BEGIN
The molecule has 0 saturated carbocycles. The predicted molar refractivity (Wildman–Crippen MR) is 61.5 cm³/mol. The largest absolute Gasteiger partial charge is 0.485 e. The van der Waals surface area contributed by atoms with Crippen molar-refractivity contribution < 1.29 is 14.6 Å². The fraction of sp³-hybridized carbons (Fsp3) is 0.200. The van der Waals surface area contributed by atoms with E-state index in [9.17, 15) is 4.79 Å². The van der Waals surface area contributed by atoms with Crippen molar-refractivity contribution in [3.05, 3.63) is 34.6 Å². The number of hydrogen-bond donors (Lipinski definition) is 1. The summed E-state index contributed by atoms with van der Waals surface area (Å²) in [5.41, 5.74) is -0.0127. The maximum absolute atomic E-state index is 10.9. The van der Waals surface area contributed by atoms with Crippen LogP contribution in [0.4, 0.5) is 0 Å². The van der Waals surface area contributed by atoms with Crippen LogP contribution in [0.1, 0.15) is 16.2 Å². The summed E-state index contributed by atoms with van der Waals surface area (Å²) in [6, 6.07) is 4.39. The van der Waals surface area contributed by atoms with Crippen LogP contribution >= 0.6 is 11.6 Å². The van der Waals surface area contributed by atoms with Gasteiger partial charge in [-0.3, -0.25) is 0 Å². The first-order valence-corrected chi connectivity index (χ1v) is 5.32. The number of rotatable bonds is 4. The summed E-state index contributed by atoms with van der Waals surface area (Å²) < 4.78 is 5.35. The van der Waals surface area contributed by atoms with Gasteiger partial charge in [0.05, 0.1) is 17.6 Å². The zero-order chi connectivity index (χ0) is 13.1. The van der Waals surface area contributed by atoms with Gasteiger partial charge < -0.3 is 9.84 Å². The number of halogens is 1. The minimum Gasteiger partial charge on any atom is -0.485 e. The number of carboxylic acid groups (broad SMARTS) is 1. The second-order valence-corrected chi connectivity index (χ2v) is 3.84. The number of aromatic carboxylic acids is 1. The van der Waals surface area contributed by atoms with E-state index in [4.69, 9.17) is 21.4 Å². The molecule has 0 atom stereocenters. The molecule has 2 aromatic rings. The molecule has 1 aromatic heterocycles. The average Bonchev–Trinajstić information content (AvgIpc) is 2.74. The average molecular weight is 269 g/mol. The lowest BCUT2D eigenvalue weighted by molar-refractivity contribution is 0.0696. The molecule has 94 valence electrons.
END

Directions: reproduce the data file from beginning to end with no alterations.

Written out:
The molecule has 0 saturated carbocycles. The predicted molar refractivity (Wildman–Crippen MR) is 61.5 cm³/mol. The largest absolute Gasteiger partial charge is 0.485 e. The van der Waals surface area contributed by atoms with Crippen molar-refractivity contribution < 1.29 is 14.6 Å². The fraction of sp³-hybridized carbons (Fsp3) is 0.200. The van der Waals surface area contributed by atoms with E-state index in [9.17, 15) is 4.79 Å². The van der Waals surface area contributed by atoms with Crippen molar-refractivity contribution in [3.05, 3.63) is 34.6 Å². The number of hydrogen-bond donors (Lipinski definition) is 1. The summed E-state index contributed by atoms with van der Waals surface area (Å²) in [5.41, 5.74) is -0.0127. The maximum absolute atomic E-state index is 10.9. The van der Waals surface area contributed by atoms with Crippen LogP contribution in [0.4, 0.5) is 0 Å². The van der Waals surface area contributed by atoms with Crippen LogP contribution in [0.1, 0.15) is 16.2 Å². The summed E-state index contributed by atoms with van der Waals surface area (Å²) in [6, 6.07) is 4.39. The van der Waals surface area contributed by atoms with Crippen LogP contribution >= 0.6 is 11.6 Å². The van der Waals surface area contributed by atoms with Gasteiger partial charge in [-0.3, -0.25) is 0 Å². The first-order valence-corrected chi connectivity index (χ1v) is 5.32. The number of rotatable bonds is 4. The summed E-state index contributed by atoms with van der Waals surface area (Å²) < 4.78 is 5.35. The van der Waals surface area contributed by atoms with Gasteiger partial charge in [0.05, 0.1) is 17.6 Å². The zero-order chi connectivity index (χ0) is 13.1. The van der Waals surface area contributed by atoms with Gasteiger partial charge < -0.3 is 9.84 Å². The number of halogens is 1. The minimum Gasteiger partial charge on any atom is -0.485 e. The number of carboxylic acid groups (broad SMARTS) is 1. The second-order valence-corrected chi connectivity index (χ2v) is 3.84. The number of aromatic carboxylic acids is 1. The van der Waals surface area contributed by atoms with E-state index in [4.69, 9.17) is 21.4 Å². The molecule has 0 atom stereocenters. The molecule has 2 aromatic rings. The molecule has 1 aromatic heterocycles. The average Bonchev–Trinajstić information content (AvgIpc) is 2.74. The average molecular weight is 269 g/mol. The lowest BCUT2D eigenvalue weighted by molar-refractivity contribution is 0.0696. The molecule has 94 valence electrons.